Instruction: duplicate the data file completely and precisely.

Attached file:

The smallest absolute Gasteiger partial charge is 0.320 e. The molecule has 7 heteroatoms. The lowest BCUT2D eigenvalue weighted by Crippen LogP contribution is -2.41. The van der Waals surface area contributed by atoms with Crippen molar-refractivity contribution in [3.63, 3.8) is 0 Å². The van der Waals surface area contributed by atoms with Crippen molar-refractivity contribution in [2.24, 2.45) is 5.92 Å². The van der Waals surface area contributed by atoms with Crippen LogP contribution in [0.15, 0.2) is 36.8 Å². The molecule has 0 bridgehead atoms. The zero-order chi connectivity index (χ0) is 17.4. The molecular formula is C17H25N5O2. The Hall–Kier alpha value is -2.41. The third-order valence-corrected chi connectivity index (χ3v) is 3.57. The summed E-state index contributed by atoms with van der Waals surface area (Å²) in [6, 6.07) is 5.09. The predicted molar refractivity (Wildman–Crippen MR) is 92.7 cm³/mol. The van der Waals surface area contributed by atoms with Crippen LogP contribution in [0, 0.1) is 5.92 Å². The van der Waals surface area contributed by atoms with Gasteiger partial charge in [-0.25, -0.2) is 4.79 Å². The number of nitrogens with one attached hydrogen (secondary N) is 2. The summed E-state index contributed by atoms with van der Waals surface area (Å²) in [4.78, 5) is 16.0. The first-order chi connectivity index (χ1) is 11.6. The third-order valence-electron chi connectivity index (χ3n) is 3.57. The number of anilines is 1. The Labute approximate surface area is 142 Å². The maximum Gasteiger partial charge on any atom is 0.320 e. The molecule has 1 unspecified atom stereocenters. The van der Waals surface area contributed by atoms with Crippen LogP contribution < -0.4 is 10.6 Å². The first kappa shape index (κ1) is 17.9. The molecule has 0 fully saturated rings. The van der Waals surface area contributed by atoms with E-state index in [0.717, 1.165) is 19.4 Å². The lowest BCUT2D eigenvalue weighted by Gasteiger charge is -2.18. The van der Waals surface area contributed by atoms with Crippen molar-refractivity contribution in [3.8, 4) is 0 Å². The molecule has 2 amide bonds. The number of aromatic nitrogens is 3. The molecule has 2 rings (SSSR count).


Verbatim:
The smallest absolute Gasteiger partial charge is 0.320 e. The molecule has 7 heteroatoms. The lowest BCUT2D eigenvalue weighted by Crippen LogP contribution is -2.41. The van der Waals surface area contributed by atoms with Crippen molar-refractivity contribution in [3.63, 3.8) is 0 Å². The van der Waals surface area contributed by atoms with Crippen molar-refractivity contribution in [2.24, 2.45) is 5.92 Å². The van der Waals surface area contributed by atoms with Crippen LogP contribution in [0.15, 0.2) is 36.8 Å². The molecule has 0 bridgehead atoms. The zero-order chi connectivity index (χ0) is 17.4. The molecular formula is C17H25N5O2. The Hall–Kier alpha value is -2.41. The third-order valence-corrected chi connectivity index (χ3v) is 3.57. The summed E-state index contributed by atoms with van der Waals surface area (Å²) in [6, 6.07) is 5.09. The predicted molar refractivity (Wildman–Crippen MR) is 92.7 cm³/mol. The van der Waals surface area contributed by atoms with Crippen LogP contribution in [0, 0.1) is 5.92 Å². The van der Waals surface area contributed by atoms with Gasteiger partial charge in [-0.25, -0.2) is 4.79 Å². The number of nitrogens with one attached hydrogen (secondary N) is 2. The summed E-state index contributed by atoms with van der Waals surface area (Å²) in [4.78, 5) is 16.0. The first-order chi connectivity index (χ1) is 11.6. The third-order valence-electron chi connectivity index (χ3n) is 3.57. The number of anilines is 1. The Labute approximate surface area is 142 Å². The maximum Gasteiger partial charge on any atom is 0.320 e. The molecule has 1 unspecified atom stereocenters. The van der Waals surface area contributed by atoms with Crippen LogP contribution < -0.4 is 10.6 Å². The first kappa shape index (κ1) is 17.9. The molecule has 0 fully saturated rings. The van der Waals surface area contributed by atoms with E-state index in [0.717, 1.165) is 19.4 Å². The lowest BCUT2D eigenvalue weighted by Gasteiger charge is -2.18. The van der Waals surface area contributed by atoms with Crippen molar-refractivity contribution in [3.8, 4) is 0 Å². The molecule has 2 amide bonds. The number of aromatic nitrogens is 3. The molecule has 2 rings (SSSR count).